The experiences of appellee as a welder were not on special occasions or during temporary employment. They were continuous throughout a period of 25 years and to within less than 3 years of the time he was injured. The last years of his activity in that line of work were in the community where the accident occurred which caused his disability. He was able to have continued to pursue his trade but for the injury appellant caused him. The trial court was correct in admitting evidence of the earnings of appellant resulting from his engagements as a welder, evidence of the reasonable wages or compensation of a welder in the community in Nebraska where appellee had worked at his trade, and in the giving of the instruction on this subject to the jury.

There is evidence that when the collision of the automobiles occurred the wife of the driver of the Embree car was thrown against and through the windshield of the car. She was permitted while testifying at the trial to say that she received serious injuries. The trial court explained at the time that her testimony was admitted not for the purpose of showing what her injuries were but what her condition was generally. Likewise Embree testified that he was shaken up and bruised on his side and knees. The trial judge commented that he permitted this "as a matter of showing what the situation was." The admission of this testimony is cause of appellant claiming prejudicial error. Evidence of this character is permissible in the discretion of the court as tending to show the force of the impact and the extent of the injuries inflicted upon the plaintiff.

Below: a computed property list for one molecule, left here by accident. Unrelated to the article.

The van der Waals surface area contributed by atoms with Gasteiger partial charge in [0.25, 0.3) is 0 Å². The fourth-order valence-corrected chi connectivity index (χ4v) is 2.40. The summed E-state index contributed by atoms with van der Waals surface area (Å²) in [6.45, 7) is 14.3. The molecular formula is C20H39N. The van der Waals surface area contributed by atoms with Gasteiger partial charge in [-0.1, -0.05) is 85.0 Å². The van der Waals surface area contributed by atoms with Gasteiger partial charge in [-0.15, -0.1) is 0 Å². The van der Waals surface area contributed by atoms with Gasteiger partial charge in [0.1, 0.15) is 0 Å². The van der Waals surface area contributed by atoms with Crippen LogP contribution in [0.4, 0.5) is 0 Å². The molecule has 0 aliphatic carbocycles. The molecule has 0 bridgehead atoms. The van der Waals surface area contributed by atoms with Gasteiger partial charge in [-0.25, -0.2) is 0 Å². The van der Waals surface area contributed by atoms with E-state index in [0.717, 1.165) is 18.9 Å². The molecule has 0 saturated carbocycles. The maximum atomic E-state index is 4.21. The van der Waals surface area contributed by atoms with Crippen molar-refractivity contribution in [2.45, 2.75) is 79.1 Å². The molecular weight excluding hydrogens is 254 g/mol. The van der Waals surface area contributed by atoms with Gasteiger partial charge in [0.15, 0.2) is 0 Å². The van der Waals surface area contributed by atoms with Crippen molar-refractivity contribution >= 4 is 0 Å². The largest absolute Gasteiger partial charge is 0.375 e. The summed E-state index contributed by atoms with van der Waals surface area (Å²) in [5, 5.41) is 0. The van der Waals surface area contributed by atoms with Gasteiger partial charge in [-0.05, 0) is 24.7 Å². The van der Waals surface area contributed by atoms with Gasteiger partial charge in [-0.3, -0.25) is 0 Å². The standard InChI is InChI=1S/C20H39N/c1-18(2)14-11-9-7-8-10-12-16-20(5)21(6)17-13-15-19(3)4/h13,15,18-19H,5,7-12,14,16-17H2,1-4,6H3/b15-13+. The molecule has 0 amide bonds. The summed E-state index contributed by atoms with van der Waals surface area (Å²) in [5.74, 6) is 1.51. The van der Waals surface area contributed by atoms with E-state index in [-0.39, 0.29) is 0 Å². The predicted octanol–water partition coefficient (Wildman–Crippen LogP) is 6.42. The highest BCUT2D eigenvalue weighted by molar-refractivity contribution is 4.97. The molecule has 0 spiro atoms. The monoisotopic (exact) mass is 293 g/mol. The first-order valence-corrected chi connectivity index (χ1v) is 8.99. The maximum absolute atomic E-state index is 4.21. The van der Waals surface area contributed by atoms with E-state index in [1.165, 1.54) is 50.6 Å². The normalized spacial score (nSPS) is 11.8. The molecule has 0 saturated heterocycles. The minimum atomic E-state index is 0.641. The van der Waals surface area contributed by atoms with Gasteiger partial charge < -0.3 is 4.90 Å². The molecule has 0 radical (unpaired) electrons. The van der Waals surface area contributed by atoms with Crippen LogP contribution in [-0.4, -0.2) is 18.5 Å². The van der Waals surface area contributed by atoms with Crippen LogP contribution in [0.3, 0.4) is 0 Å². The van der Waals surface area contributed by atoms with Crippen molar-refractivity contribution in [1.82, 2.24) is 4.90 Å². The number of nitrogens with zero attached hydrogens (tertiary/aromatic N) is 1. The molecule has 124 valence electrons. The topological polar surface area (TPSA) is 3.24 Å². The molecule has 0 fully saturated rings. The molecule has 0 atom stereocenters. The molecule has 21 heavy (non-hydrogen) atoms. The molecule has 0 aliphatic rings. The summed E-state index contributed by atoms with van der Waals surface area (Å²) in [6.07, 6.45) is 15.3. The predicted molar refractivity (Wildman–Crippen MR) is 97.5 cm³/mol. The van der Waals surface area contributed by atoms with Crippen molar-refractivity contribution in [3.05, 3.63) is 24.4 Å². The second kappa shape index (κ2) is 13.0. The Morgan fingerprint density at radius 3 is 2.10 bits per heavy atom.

The following appears in Day v. Banks (St. Louis Court of Appeals), 143 S.W.2d 68, 74: "Defendant next complains that the court erred in permitting plaintiff's witness James F. Day to testify that he had received a broken jaw and minor bruises, and that his wife had sustained internal injuries as a result of the accident. Defendant contends that the introduction of such testimony was irrelevant to the issues and created sympathy for plaintiff because the witness and the witness' wife were the father-in-law and mother-in-law, respectively, of plaintiff. We think the evidence complained of was competent and relevant to show the violence of the collision, thereby accounting for the injuries sustained by plaintiff. The court did not err in overruling defendant's objection thereto." See, also, Johnson v. McRee, 66 Cal. App. 2d 524, 152 P.2d 526; 9C Blashfield (Perm. ed.), Cyclopedia of Automobile Law & Practice, s. 6197, p. 312.